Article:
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Fight No. 1,000 on deck for HBO

HBO, synonymous with big-time boxing for decades, televised its first fight on Jan. 22, 1973 -- George Foreman’s second-round destruction of Joe Frazier to win the heavyweight championship in Kingston, Jamaica.

Forty-two years later, it will televise a doubleheader Saturday night (9:45 p.m. ET/PT) headlined by welterweights Timothy Bradley Jr. and Jessie Vargas from the StubHub Center in Carson, California.

Opening the telecast will be a fight featuring blue-chip featherweight prospect Oscar Valdez, the two-time Mexican Olympian, taking on Ruben Tamayo in a scheduled 10-rounder.

In the scheme of things, Valdez-Tamayo pales in comparison with the hundreds of major fights HBO has televised over the years, but it will always be the answer to a trivia question because it will be the 1,000th fight to air on HBO.

HBO plans to commemorate the milestone at the beginning of the telecast with an approximately four-minute video of highlights from its many great fights.

A few fun facts about HBO’s rich boxing history, courtesy of HBO Sports’ media relations department:

• Most fighter appearances: Roy Jones Jr. 32, Oscar De La Hoya 32, Shane Mosley 27, Floyd Mayweather 27, Lennox Lewis 23, Manny Pacquiao 23, Bernard Hopkins 22, Arturo Gatti 21, Miguel Cotto 21, Pernell Whitaker 19, Marco Antonio Barrera 19, Wladimir Klitschko 19.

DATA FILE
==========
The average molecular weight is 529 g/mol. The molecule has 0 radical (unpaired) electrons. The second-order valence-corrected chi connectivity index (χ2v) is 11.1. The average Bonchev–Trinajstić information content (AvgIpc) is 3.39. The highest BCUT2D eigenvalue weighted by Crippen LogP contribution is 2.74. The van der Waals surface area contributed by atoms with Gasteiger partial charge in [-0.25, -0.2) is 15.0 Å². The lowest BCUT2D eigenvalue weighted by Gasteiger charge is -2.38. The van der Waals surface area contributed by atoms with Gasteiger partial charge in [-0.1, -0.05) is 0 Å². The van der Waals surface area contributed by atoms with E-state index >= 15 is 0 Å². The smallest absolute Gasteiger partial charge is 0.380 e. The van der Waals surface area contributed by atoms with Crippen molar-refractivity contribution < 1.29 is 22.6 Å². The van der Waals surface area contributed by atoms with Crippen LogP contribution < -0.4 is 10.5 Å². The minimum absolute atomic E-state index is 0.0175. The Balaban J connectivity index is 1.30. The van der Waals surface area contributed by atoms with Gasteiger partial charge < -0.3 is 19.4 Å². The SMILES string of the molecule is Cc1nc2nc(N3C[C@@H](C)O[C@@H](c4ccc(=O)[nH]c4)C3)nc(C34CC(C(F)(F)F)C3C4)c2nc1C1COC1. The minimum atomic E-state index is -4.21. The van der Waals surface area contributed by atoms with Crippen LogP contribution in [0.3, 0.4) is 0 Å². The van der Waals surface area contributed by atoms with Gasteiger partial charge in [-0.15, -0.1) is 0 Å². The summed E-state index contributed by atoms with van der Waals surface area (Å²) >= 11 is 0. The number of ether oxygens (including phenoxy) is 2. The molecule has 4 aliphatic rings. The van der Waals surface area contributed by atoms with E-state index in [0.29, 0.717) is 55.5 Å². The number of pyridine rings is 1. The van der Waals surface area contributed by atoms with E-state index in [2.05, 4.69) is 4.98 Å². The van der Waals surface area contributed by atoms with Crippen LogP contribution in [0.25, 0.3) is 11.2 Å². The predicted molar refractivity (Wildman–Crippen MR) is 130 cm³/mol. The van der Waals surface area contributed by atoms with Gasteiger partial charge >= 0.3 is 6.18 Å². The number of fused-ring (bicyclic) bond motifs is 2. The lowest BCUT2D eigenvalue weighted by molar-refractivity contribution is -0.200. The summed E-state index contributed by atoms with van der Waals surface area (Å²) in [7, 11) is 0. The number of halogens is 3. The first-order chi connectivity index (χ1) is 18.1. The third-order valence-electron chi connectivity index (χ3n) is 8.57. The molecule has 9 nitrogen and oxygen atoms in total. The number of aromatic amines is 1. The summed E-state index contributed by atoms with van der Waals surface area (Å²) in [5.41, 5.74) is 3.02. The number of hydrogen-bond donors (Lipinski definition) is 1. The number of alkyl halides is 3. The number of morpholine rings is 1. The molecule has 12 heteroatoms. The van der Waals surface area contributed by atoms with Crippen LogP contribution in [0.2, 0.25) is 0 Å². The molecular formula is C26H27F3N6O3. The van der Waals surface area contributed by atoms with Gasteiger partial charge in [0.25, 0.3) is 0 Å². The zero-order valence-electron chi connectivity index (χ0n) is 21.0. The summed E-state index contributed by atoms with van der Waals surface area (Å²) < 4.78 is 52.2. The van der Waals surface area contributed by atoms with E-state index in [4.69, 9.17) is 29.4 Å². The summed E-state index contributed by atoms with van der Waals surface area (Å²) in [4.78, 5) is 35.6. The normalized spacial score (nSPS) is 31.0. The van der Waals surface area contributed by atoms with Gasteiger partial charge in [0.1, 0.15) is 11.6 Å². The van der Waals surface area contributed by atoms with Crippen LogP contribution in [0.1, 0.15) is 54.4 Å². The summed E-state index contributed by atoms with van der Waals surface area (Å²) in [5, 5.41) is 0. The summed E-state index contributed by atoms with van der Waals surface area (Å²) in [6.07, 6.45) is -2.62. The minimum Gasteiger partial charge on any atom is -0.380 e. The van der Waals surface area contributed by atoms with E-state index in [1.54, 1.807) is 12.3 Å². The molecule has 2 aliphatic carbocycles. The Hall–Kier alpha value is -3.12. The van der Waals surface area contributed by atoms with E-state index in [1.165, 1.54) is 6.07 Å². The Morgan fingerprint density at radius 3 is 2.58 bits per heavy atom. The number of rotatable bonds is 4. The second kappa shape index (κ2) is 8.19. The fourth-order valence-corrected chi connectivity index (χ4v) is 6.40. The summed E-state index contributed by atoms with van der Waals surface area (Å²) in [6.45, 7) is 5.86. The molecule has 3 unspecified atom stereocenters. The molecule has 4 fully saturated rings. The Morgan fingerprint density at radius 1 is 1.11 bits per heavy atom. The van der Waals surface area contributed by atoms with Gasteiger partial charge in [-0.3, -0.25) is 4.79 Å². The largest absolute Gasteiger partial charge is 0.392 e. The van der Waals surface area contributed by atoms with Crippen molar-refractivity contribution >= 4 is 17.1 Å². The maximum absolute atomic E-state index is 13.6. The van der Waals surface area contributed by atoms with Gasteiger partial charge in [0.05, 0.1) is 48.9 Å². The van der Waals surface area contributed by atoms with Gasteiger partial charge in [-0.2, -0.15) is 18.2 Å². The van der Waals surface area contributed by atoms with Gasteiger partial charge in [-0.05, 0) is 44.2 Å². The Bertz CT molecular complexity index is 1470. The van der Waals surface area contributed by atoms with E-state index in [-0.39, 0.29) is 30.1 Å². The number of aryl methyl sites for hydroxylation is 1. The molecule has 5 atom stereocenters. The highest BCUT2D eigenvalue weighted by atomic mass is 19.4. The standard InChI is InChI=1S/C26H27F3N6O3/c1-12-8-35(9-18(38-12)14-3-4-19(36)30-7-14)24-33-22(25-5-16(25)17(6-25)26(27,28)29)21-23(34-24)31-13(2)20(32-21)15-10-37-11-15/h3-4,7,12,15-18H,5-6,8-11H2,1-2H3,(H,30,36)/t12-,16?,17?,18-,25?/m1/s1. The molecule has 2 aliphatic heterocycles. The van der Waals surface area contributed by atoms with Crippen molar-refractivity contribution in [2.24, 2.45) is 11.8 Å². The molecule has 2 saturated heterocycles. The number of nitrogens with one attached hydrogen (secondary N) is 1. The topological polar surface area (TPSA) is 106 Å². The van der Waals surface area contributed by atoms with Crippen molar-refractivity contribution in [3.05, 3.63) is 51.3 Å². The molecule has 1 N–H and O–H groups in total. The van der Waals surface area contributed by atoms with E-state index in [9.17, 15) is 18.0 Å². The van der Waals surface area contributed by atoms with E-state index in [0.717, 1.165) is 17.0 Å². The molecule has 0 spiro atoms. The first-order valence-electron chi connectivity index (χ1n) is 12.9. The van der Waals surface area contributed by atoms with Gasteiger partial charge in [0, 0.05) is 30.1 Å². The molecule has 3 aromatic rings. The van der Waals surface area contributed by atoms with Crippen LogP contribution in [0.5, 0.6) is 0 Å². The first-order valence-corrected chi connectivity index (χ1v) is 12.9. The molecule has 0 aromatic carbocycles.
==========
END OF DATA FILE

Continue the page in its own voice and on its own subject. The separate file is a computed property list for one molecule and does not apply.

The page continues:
• HBO has shown boxing from 34 states, Puerto Rico and 19 foreign countries for a total of 88 cities.

• Most visits to one city: Las Vegas -- 178 times for 243 fights -- followed by Atlantic City, New Jersey (81 times for 135 fights) and New York (63 times for 109 fights).

• Most cities in one state: California -- 17 on 59 trips, followed by eight cities on 29 trips to Texas and six cities in Florida on 22 trips.

• Twice HBO aired fights from Rahway State Penitentiary in New Jersey.

I have been ringside to cover about one-third of the fights HBO has televised. My first one was in 1998 (Naseem Hamed-Wayne McCullough), but since I began covering boxing full time in 2000, I have covered them regularly. I’ll be ringside Saturday, marking the 310th and 311th HBO fights for which I will be ringside.

Here’s one man’s list, in no particular order, of some of the most memorable fights/events in HBO’s storied boxing history:

• Buster Douglas-Mike Tyson

• Julio Cesar Chavez Sr.-Meldrick Taylor

• Muhammad Ali-Joe Frazier III (The Thrilla in Manila)

• Ali-George Foreman (The Rumble in the Jungle)

• Riddick Bowe-Evander Holyfield trilogy

• Gatti-Micky Ward trilogy

• Barrera-Erik Morales trilogy

• All four fights of the Pacquiao-Juan Manuel Marquez rivalry

• Foreman-Michael Moorer

• Lewis-Tyson

• Tyson-Michael Spinks

• Sugar Ray Leonard-Thomas Hearns I and II

• Marvin Hagler-Thomas Hearns

• Leonard-Hagler

• Mayweather-Pacquiao

• De La Hoya-Trinidad

• Mayweather-De La Hoya

• Mayweather-Ricky Hatton

• Hopkins-Felix Trinidad

• Trinidad-Fernando Vargas

• Bowe-Andrew Golota I (riot fight)

• Aaron Pryor-Alexis Arguello I

• Larry Holmes-Gerry Cooney

• Naseem Hamed-Kevin Kelley

• Pacquiao-Cotto